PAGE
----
Visiting archaeological sites becomes new cultural tourism trend in China

(People's Daily Online) 14:47, May 30, 2024

Watching archaeologists at work and learning about their discoveries are becoming increasingly popular cultural tourism experiences in China.

Many archaeological sites currently being excavated, such as Emperor Qinshihuang's Mausoleum Site Museum in northwest China's Shaanxi Province and the Archaeological Ruins of Liangzhu City in east China's Zhejiang Province are allowing public tours and educational activities.

The Zhouqiao Bridge and the nearby Bianhe River relics site in Kaifeng city, central China's Henan Province, have been sharing with the public archaeological discoveries by allowing people to visit the sites and watch archaeological work over the past four years.

Visitors observe an area of the Zhouqiao Bridge and the nearby Bianhe River relics site in Kaifeng city, central China's Henan Province, on May 16, 2024.  (Chinanews.com/Han Zhangyun)

In an effort to make it more convenient for visitors to observe the relevant areas and work, the cultural relics authorities of Henan have constructed viewing platforms, walkways, and classrooms for study tours around active excavation zones.

About 50,000 visitors have been able to observe archaeologists unearth and catalogue artifacts, while receiving explanations from tour guides, according to Zhu Yanrong, a teacher for study tours at the relics site.

Visitors can also try "digging treasure" and "repairing cultural relics" through the mystery box products provided at the site, Zhu said.

During the May Day holiday this year, the Dahe Village relic site, Shuanghuaishu site, and Qingtai site in Zhengzhou, capital of Henan, held open house events with a rich variety of activities, thus helping create an immersive archaeological experience for visitors. The tickets to the events were immediately snapped up.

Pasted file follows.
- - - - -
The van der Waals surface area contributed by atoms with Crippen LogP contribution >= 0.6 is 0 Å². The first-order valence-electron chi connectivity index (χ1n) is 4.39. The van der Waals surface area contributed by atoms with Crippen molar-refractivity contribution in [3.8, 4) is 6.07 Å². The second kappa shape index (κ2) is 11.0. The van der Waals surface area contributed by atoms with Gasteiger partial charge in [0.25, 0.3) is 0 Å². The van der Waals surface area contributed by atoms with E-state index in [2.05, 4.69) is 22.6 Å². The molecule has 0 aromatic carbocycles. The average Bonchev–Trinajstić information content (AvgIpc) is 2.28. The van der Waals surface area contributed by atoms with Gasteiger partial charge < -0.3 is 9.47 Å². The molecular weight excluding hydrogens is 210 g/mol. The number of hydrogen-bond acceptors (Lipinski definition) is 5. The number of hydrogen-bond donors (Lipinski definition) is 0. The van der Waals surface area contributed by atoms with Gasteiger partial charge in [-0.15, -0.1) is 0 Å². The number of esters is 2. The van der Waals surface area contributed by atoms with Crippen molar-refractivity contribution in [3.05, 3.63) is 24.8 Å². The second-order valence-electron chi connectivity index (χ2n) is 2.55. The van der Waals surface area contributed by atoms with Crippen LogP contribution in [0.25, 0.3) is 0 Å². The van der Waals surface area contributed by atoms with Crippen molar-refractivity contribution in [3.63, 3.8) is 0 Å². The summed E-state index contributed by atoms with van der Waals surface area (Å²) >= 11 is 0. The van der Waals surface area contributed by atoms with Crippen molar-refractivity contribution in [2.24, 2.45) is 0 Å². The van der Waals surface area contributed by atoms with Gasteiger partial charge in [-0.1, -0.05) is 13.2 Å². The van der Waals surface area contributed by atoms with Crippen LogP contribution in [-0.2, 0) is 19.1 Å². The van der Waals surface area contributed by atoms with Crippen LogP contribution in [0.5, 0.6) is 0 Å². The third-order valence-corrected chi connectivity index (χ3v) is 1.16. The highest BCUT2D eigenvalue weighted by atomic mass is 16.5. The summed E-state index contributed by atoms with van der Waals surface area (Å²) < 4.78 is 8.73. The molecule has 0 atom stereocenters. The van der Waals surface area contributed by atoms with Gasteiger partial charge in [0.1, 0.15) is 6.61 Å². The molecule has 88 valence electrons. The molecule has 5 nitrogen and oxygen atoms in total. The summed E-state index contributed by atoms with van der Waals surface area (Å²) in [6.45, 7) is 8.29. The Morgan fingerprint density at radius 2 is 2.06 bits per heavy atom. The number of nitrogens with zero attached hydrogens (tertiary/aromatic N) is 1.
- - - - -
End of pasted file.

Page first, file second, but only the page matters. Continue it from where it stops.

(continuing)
People visit Shuanghuaishu site in Zhengzhou, capital of Henan, on May 13, 2024. (Chinanews.com/Han Zhangyun)

"It provides a great learning experience to see the archaeological process up close and learn about the findings directly," said a parent in Zhengzhou after taking part in an open house event.

Archaeologists believe this transparent approach helps demystify their work for the public and generates more interest in cultural heritage preservation.

Open archaeology allows the public to participate in discussions and voice different perspectives, said Pan Weibin, a research fellow at the Henan Provincial Institute of Cultural Heritage and Archaeology who leads the excavation at the mausoleum site of Cao Cao, a prominent historical figure in China.

Allowing the public to understand the archaeological research process can help cultivate scientific literacy and artifact protection awareness, drawing more people into cultural heritage efforts, said Wang Tao, a professor of the School of History at Capital Normal University in Beijing.

(Web editor: Hongyu, Liang Jun)


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